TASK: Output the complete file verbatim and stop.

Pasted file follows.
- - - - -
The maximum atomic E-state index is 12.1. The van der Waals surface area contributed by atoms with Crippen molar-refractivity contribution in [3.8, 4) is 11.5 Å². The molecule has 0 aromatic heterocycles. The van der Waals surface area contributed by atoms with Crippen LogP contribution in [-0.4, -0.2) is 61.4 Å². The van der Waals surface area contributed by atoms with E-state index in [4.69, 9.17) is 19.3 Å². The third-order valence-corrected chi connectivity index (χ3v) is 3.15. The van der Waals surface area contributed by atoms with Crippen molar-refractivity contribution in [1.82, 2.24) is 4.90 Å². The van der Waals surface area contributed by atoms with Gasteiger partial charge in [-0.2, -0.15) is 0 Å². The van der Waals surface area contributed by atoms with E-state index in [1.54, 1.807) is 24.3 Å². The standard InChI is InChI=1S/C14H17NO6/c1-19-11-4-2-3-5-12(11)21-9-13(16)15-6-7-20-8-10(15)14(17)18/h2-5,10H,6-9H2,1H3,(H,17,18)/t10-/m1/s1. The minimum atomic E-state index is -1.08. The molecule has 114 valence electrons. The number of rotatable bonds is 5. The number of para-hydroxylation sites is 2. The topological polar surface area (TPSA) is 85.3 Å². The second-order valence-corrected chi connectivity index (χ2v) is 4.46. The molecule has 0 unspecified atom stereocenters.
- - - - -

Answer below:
The maximum atomic E-state index is 12.1. The van der Waals surface area contributed by atoms with Crippen molar-refractivity contribution in [3.8, 4) is 11.5 Å². The molecule has 0 aromatic heterocycles. The van der Waals surface area contributed by atoms with Crippen LogP contribution in [-0.4, -0.2) is 61.4 Å². The van der Waals surface area contributed by atoms with E-state index in [4.69, 9.17) is 19.3 Å². The third-order valence-corrected chi connectivity index (χ3v) is 3.15. The van der Waals surface area contributed by atoms with Crippen molar-refractivity contribution in [1.82, 2.24) is 4.90 Å². The van der Waals surface area contributed by atoms with Gasteiger partial charge in [-0.2, -0.15) is 0 Å². The van der Waals surface area contributed by atoms with E-state index in [1.54, 1.807) is 24.3 Å². The standard InChI is InChI=1S/C14H17NO6/c1-19-11-4-2-3-5-12(11)21-9-13(16)15-6-7-20-8-10(15)14(17)18/h2-5,10H,6-9H2,1H3,(H,17,18)/t10-/m1/s1. The minimum atomic E-state index is -1.08. The molecule has 114 valence electrons. The number of rotatable bonds is 5. The number of para-hydroxylation sites is 2. The topological polar surface area (TPSA) is 85.3 Å². The second-order valence-corrected chi connectivity index (χ2v) is 4.46. The molecule has 0 unspecified atom stereocenters.